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GNU is Not Unix Software

Eben Moglen on the Global Software Industry Post-GPL3 55

Posted by CowboyNeal
from the before-and-after dept.
Dan Shearer writes "Three days before GPLv3 was released, Eben Moglen delivered the annual lecture of The Scottish Society of Computers and Law in Edinburgh, Scotland giving his thoughts on 'The Global Software Industry in Transformation: After GPLv3.' The text transcription, audio and 384kbit video are up at archive.org. Eben looks back at the 'legislative action' achieved by the GPLv3 community over the last 18 months, and also from the 22nd century. A riveting presentation for all present."
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Eben Moglen on the Global Software Industry Post-GPL3

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  • Is it that hard to find a link to the actual file? I've just spent all morning visiting interesting-looking media links only to find that the site doesn't like my version of javascript or flash or both.
  • If your comment appeared before this post, you didn't watch the entire video.
  • (38:30) about bribery and corruption often present in legal decisions:

    "i don't think anyone actually thought there was any point in offering stallman money"
  • by 7-Vodka (195504) on Saturday June 30, 2007 @04:20PM (#19701733) Journal
    Did anyone actually watch the video? Can someone describe to me what 'style' of speaking this guy uses?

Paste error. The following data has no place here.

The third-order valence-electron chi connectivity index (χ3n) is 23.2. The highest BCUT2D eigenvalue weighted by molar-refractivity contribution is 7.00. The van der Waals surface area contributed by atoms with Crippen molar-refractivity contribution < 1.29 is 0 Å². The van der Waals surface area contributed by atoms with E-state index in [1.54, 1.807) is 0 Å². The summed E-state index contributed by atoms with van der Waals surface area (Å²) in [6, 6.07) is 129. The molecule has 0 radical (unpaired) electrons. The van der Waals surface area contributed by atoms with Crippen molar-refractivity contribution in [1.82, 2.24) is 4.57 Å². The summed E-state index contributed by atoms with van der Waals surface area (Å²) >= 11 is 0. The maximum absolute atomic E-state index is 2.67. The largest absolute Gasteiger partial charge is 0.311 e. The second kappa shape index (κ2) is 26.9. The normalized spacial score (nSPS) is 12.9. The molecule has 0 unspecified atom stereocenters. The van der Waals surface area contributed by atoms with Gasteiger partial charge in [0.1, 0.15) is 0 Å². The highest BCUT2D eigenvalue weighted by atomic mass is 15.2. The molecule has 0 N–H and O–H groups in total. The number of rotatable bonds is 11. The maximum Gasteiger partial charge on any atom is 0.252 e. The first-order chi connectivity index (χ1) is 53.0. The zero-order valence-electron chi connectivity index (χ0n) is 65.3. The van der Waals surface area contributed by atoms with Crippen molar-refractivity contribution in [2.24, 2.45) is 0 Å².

He is honest to god harder to understand than 'The architect' character in the matrix.

    It's not that he's trying to be precise, he is a lot more formal than precise. Why is it so hard to follow?

    I'm completely familiar with the words he uses, however the way he throws them together into a monotone slush is almost like purpose obfuscation at times.

    • Re: (Score:3, Insightful)

      by Chandon Seldon (43083)

      I had no problem understanding him at all. He does construct some complex sentences, but it's probably worth you while to learn to understand that style of speaking - it's reasonably common when talking about non-trivial topics.

    • by Geof (153857)

      Actually, I find him wonderfully eloquent and inspiring. Lawrence Lessig calls him "the truly inspired rhetorician of our age [lessig.org]". Here's one passage that struck me:

      The monopoly isn't in any intellectual sense interesting, it isn't in any ethical sense tolerable, it isn't in any economic sense necessary, it's simply a thing that happened to happen, and that we will soon be finished making no longer there.

      What a put-down. The slight complexity of the last two phrases ("happened to happen" and "we will s

      • I agree with the "eloquent and inspiring" finding. I've sent links to three friends, listened to it three times and watched some of the video.

        He doesn't seem to be reading from a script or even prompt cards. To talk through a subject so comprehensively without going off track and having to stumble and back track is excellent. No presentation either, which so many people rely on.

        Very cool.

    • by 7-Vodka (195504)
      To be perfectly honest, he became a bit less monotone and easier to understand later in the talk.

      He also handed M$ their arse, which is a good thing.

  • ...or rather Copyleft. All rights Reversed.

    "..the tendancy of the market, if left free to itself, to extirpate ignorance and cultural deprivation."

    "like all other monopolies, they obeyed the laws of the free market, they produced lousy goods at very high prices and they stifled innovation"

    - Eben Moglen
  • This man has such an excitingly eloquent and passionate way of speaking. He is devoted to his cause and he makes you think about things in a whole new light. Truly a great man. I hope that more people will hear what he has to say.

    Funny how sure he is that MS (or "The Monopoly") will be beaten by this community. I believe him .. but I'm not sure "we win" yet!

If I have seen farther than others, it is because I was standing on the shoulders of giants. -- Isaac Newton

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